Tired of ads?
Join today and never see them again.
It was back in nineteen forty-two
I was a member of a good platoon
Seeger uses a scene from a World War II training camp as an allegory for the Vietnam War.
Incidentally, Seeger himself had actually been drafted in World War II. At the time, he was a card-carrying member of the Communist Party, and the Party had called for staunch international opposition to fascism. This meant opposing Hitler and Italian dictator Benito Mussolini.
So, a bit paradoxically for American communists, a commitment to anti-fascism translated to fighting in the U.S. military. Seeger and his fellow anti-fascist folk music icon Woody Guthrie were both deployed and both went willingly to war.
Little did they know how harshly the U.S. government would turn against any and all communists in the years to come.
We were knee deep in the Big Muddy
Pop quiz: Which river does Seeger mean when he says "the Big Muddy"?
Actually, this is kind of a trick question. The simple answer is the Mississippi, which has often been called the Big Muddy (rightly so: if you've ever been there, it is pretty obviously big and muddy).
But there's actually a river named the Big Muddy. That much smaller waterway in southwest Illinois flows into the Mississippi river north of Cairo. Yeah, that's right, Cairo, Illinois (pronounced Cay-ro). Still, the answer to the pop quiz is the Mississippi. Now you just know something about the geography of southern Illinois.
Sergeant, don't be a Nervous Nellie
"Nervous Nellie" is now slang for anyone who is timid, fearful, or wimpy. But it originated as a (rather harsh) nickname for one real person...and he (yep, not she) didn't much care for it.
According to the Oxford English Dictionary, the original "Nervous Nellie" was Frank Kellogg, a United States Senator from Minnesota who later served as Secretary of State under the Coolidge Administration of the late 1920s.
His biggest accomplishment was the half-eponymous Kellogg-Briand Pact of 1928, an international treaty that basically made war illegal. A nice idea, sure, and one that won Kellogg the 1929 Nobel Peace Prize. Unfortunately, though, the treaty didn't do anything to stop militarists like Adolf Hitler and Benito Mussolini from taking power just a few years later, leading straight to a devastating Second World War before the end of the 1930s.
The Kellogg-Briand Pact has stood out as a bad example of naive idealism ever since. Nervous Nellie, indeed.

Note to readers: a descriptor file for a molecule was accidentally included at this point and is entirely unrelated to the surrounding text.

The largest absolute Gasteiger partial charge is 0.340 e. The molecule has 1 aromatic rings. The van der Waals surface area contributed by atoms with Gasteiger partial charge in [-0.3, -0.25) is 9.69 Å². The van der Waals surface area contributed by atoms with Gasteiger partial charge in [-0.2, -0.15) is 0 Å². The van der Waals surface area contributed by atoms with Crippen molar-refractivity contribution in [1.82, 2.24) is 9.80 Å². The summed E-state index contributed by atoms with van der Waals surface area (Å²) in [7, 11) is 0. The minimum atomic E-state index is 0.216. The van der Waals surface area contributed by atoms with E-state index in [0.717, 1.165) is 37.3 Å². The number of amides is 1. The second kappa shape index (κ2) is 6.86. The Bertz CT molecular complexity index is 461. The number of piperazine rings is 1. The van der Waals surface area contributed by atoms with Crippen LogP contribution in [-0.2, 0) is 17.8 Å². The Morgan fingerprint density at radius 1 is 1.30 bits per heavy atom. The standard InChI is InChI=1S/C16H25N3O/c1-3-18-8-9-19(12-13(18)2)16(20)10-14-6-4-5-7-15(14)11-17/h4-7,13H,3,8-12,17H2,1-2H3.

The Sergeant said, 'Sir, are you sure
This is the best way back to the base?'
At the time that Seeger released this song, there was actually a perfect real-life character playing the role of the Sergeant: Someone who quietly said to Lyndon Johnson, um, maybe this is not such a good idea.
That person, Secretary of Defense Robert MacNamara, had been instrumental in encouraging U.S. involvement in Vietnam when he came onto the job working for President John F. Kennedy.
But in August 1967, the month "Waist Deep in the Big Muddy" was released, MacNamara himself decided that bombing North Vietnam was futile, a bad idea only bound to get worse for everyone involved. He was concerned about the image of the United States and about the increasingly clear possibility of a U.S. failure in the region (he probably also should have been concerned about civilian deaths and human rights violations).
Lyndon B. Johnson asked MacNamara to resign as Secretary of Defense that year.
But every time I read the papers
That old feeling comes on
We're waist deep in the Big Muddy
And the big fool says to push on
Seeger doesn't name any names, but this last verse makes sure that his 1968 audience knows which "big fool" he's talking about.
The "big fool" he mocks in this song is very clearly Lyndon B. Johnson, who ran for president in 1964 full of campaign promises not to escalate the war in Vietnam—and then escalated every step of the way. The "Big Muddy," then, is the war itself. While some of the events of the late 1960s may have occurred as a result of an inevitable quagmire that started way before his time, Johnson claimed a fair amount of responsibility for pushing the U.S. deeper and deeper into a war that was both unpopular and ultimately unwinnable.
In 1968, Johnson announced that he would not run for a second term, and many took this as an admission of his own inability to navigate the Vietnam situation.
Is there a "big fool" for your generation? Well, it depends on your beliefs—which is what makes this song really work as an allegory. Rather than name names, Seeger lets you fill in the blanks.